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Denim, how do we love thee? Let us count the Google hits: 214 million+.
May 20 marked 139 years since Levi Strauss affixed copper rivets to “waist overalls,” creating the first denim jeans. And as this bottom celebrates its birthday, its popularity as a well-crafted, stylish icon endures.
The Blues Jean Bar’s Sydney Prikryl, head of operations for the 12-store retailer, explains why denim remains fashion-forward.
“Denim is and has been a staple in wardrobes forever,” Prikryl says. “It’s functional, first of all. And with the added evolution of designer denim, it caters to multiple demographics across the board. Dress it up, dress it down, wear it to work!”
When buying new jeans, half of all consumers classify the purchase as a “need,” as opposed to a “want,” according to the Cotton Incorporated Lifestyle Monitor™ Survey. Nearly a third (30%) buy new denim when their old jeans wear out, while 10% shop when the old pairs no longer fit, and another 10% shop simply when they “need new jeans” or “need them for work.”
Porsche Design’s branded denim is an important category at its stores worldwide, says Juergen Gessler, CEO of the Porsche Design Group.
“Denim is part of today’s lifestyle,” Gessler says. “It is trans-seasonal and breaks all boundaries of social status and age. As a lifestyle and luxury brand, Porsche Design feels denim is an essential part of one’s everyday attire and lifestyle. Denim can be worn on any occasion, from day to evening, and is an indispensable part of every man’s and woman’s wardrobe.”
Of course, Porsche is not alone with that philosophy. Top brands are competing heavily in the title for most relevant—and wearable. Take Seven For All Mankind, which will continue featuring actor James Franco in its fall campaign about going out at night in California. Guess is celebrating “30 Sexy Years” with its former mega star model Claudia Schiffer. And Ralph Lauren Denim & Supply is reaching out to electronic dance fans through its collaboration with Swedish deejay/producer Avicii for its fall campaign.
Meanwhile, the granddaddy of all denim has expanded boldly, right in the capital of couture: Levi’s, which already had 22 Paris shops, recently opened a 7,000-square-foot flagship store in the French city.
“France is one of our biggest markets worldwide,” Erik Joule, senior vice president of global merchandising and design at Levi’s, told Women’s Wear Daily.
“It sits in the top 10 of all our markets.”
The store design evokes the brand’s history and authenticity, while delivering modern looks from collections that include the iconic Red Tab line; WaterLess, which uses significantly less water to produce; the higher-end Made & Crafted line; and the new men’s Commuter series, made specifically for cyclists.
Levi’s (34%) tops the list as consumers’ favorite denim brand, followed by Lee (12%), Wrangler (11%), Old Navy (6%), Gap (5%), Lucky (4%), Calvin Klein (3%) and American Eagle (3%), according to the Monitor survey.
Whether for cycling to work, walking around campus or relaxing on the weekend, 84% of consumers rate fit as being “very important” to their denim jean purchase, Monitor data show. That is followed by comfort (76%), “makes me look good” (64%), price (59%) and durability (54%).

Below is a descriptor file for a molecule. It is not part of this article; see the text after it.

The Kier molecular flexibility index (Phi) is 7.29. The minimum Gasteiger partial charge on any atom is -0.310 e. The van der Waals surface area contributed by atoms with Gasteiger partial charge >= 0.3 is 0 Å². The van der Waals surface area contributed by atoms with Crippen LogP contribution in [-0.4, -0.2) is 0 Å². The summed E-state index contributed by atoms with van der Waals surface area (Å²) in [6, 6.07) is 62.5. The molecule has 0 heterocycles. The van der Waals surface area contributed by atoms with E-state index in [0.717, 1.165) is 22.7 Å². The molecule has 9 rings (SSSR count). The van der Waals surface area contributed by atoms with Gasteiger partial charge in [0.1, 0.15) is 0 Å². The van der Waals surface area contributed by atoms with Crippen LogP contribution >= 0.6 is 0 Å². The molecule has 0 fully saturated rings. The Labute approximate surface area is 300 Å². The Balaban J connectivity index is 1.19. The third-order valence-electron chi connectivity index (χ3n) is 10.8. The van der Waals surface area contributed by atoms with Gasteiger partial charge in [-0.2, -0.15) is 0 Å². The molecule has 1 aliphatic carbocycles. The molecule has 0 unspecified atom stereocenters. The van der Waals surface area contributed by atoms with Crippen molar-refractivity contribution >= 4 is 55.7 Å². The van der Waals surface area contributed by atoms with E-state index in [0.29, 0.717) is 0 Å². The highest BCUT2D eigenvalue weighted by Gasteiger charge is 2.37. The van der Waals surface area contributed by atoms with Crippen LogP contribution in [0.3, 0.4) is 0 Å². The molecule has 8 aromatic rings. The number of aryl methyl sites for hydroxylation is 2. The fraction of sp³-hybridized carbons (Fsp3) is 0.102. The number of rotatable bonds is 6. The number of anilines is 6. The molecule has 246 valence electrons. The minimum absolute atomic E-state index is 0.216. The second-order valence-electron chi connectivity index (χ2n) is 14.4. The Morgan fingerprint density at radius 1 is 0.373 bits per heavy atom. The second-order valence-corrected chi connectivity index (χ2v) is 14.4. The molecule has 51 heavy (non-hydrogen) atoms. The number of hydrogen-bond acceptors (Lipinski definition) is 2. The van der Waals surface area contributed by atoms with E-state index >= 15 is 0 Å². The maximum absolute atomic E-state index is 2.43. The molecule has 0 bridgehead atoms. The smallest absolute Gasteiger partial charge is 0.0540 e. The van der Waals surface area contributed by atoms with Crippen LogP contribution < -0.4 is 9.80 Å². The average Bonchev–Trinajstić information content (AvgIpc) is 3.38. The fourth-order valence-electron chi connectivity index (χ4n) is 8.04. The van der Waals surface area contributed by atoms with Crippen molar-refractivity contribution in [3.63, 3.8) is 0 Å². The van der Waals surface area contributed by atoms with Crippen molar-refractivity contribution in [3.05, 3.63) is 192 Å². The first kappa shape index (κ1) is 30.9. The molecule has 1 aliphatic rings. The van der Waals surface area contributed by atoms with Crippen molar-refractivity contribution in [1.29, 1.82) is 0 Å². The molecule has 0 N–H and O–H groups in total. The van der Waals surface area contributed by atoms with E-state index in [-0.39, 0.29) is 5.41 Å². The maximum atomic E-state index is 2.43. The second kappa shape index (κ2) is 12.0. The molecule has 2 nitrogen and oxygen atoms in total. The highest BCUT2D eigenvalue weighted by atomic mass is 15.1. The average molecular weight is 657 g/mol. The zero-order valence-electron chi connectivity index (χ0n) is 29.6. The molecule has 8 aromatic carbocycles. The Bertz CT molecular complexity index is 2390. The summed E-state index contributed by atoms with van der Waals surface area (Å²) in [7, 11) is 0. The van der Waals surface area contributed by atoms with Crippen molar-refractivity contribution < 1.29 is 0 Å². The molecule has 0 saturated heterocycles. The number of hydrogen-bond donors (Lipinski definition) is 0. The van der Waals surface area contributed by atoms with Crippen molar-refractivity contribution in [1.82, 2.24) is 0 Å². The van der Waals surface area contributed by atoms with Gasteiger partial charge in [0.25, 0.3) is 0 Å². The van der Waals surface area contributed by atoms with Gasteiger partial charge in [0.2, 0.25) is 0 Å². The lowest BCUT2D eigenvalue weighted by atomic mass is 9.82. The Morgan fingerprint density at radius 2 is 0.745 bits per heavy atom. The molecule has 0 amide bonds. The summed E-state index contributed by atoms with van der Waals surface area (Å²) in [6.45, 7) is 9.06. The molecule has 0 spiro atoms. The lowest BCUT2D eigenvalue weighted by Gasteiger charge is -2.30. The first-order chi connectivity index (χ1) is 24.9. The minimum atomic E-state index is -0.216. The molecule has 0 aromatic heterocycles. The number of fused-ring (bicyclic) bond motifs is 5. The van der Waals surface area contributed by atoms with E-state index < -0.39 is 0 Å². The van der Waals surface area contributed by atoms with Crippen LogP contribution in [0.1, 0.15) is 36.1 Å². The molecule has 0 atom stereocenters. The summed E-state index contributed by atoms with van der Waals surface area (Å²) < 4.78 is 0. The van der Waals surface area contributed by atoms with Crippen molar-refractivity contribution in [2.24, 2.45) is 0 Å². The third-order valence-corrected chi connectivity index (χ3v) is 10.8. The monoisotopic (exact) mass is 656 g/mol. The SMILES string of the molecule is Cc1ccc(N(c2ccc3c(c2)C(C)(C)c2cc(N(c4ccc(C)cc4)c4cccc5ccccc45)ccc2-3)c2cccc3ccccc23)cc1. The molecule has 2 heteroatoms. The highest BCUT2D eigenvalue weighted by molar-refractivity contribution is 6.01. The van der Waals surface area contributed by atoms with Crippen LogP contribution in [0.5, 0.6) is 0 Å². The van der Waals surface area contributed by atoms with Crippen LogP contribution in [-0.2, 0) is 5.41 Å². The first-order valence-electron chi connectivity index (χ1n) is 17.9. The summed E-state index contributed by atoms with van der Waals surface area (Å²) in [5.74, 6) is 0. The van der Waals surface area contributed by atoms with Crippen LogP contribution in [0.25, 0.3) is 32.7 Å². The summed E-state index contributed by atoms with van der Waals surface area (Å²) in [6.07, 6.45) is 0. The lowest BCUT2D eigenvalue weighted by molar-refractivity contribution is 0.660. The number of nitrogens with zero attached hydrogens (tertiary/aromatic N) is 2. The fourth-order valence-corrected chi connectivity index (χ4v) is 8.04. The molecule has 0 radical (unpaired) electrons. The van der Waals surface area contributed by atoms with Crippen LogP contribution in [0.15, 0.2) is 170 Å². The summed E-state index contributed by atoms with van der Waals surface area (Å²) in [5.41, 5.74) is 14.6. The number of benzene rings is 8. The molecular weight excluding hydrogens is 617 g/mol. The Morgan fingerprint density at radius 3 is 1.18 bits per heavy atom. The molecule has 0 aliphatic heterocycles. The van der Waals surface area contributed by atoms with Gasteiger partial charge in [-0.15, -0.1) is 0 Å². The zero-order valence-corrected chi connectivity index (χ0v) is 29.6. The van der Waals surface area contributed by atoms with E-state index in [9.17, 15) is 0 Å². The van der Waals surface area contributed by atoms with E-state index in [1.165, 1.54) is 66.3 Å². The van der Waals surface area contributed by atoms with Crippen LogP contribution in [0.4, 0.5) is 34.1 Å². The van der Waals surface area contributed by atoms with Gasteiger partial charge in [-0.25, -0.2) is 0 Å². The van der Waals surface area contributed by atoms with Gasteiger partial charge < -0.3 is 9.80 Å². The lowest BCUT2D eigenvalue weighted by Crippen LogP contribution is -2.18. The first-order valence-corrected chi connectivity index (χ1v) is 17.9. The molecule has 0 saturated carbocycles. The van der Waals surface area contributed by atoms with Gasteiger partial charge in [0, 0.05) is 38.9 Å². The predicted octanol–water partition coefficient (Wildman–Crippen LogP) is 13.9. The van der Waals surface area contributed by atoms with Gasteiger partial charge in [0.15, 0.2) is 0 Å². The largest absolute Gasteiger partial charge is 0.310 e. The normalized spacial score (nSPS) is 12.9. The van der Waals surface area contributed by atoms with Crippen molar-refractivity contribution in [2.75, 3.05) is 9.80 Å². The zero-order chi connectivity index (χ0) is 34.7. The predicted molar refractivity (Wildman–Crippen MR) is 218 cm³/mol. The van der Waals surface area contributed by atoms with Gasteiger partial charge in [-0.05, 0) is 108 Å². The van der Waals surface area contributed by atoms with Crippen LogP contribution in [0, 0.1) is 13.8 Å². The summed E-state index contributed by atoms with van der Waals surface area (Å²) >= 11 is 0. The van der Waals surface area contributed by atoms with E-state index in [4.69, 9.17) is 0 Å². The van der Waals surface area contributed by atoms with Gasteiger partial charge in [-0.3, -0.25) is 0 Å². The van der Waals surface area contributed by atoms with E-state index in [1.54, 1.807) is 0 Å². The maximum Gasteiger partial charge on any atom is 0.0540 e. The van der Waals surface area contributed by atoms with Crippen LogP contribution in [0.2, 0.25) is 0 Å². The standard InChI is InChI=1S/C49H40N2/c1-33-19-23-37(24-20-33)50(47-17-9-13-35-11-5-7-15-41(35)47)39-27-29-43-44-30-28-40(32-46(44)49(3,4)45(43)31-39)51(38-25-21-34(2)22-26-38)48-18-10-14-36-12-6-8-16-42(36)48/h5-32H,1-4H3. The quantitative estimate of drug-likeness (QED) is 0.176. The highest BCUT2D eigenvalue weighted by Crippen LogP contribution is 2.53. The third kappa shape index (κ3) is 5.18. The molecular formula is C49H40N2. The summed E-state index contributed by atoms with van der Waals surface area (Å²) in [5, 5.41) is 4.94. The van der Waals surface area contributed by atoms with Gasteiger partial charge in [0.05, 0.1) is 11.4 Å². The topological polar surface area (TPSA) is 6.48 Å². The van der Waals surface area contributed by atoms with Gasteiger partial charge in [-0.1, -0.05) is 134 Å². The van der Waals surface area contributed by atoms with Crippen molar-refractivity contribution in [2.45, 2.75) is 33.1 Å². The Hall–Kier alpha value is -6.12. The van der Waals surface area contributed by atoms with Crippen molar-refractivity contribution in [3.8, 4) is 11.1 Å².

The Blues Jean Bar offers 40-plus brands in a variety of styles, fits and washes, from white jeans and coated denim, to skinny and boyfriend jeans. While some companies began adding other fibers to their denim when the price of cotton rose, Prikryl said that was not a problem at her stores. Denim quality comes first, she says, even if shoppers enjoy a little stretch.
“Not too much, but enough that flexibility is enabled when our jean tenders are getting people ‘waisted.'”
Half of all women do like stretch in their jeans, while just 17% of men look for it, the Monitor shows.
Porsche Design’s Gessler says the company makes no compromises when it comes to materials and craftsmanship.
“This is not only true for Porsche Design denim, but also for our entire fashion collection,” he says. “We always offer only the highest quality and one can feel the difference. Our customers love the comfort and washes of our denim collection.”
For fall, Porsche is offering “quiet” washes, Gessler says, including “dark-coated denim in slim and skinny, for men and women.”
It turns out most consumers (79%) are likely to buy dark blue denim, followed by medium blue (65%), black (45%), light blue (38%) and gray (18%). About 2% of shoppers say they are likely to purchase yellow, pink, and gold denim.
The Blues Jean Bar anticipates its assortment will appeal to all fans. While fall will be about dark reds, greens and blues, summer features lively colors and white denim. In addition to its online and retail locations, the retailer’s “BJB Mobile Tour” will send cargo vans filled with denim to cities around the country, outfitting consumers all summer long.
“This is really fun for us because we have the opportunity to hit up places that don’t have resources for premium denim — and it’s also a party,” Prikryl says.
And it is one more way to keep spreading the love of blue jeans.
This article is one in a series that appears weekly on WWD.com. The data contained are based on findings from the Cotton Incorporated Lifestyle Monitor™ Survey, a consumer attitudinal study, as well as upon other of the company’s industrial indicators, including its Retail Monitor and Supply Chain Insights analyses. Additional relevant information can be found at CottonLifestyleMonitor.com.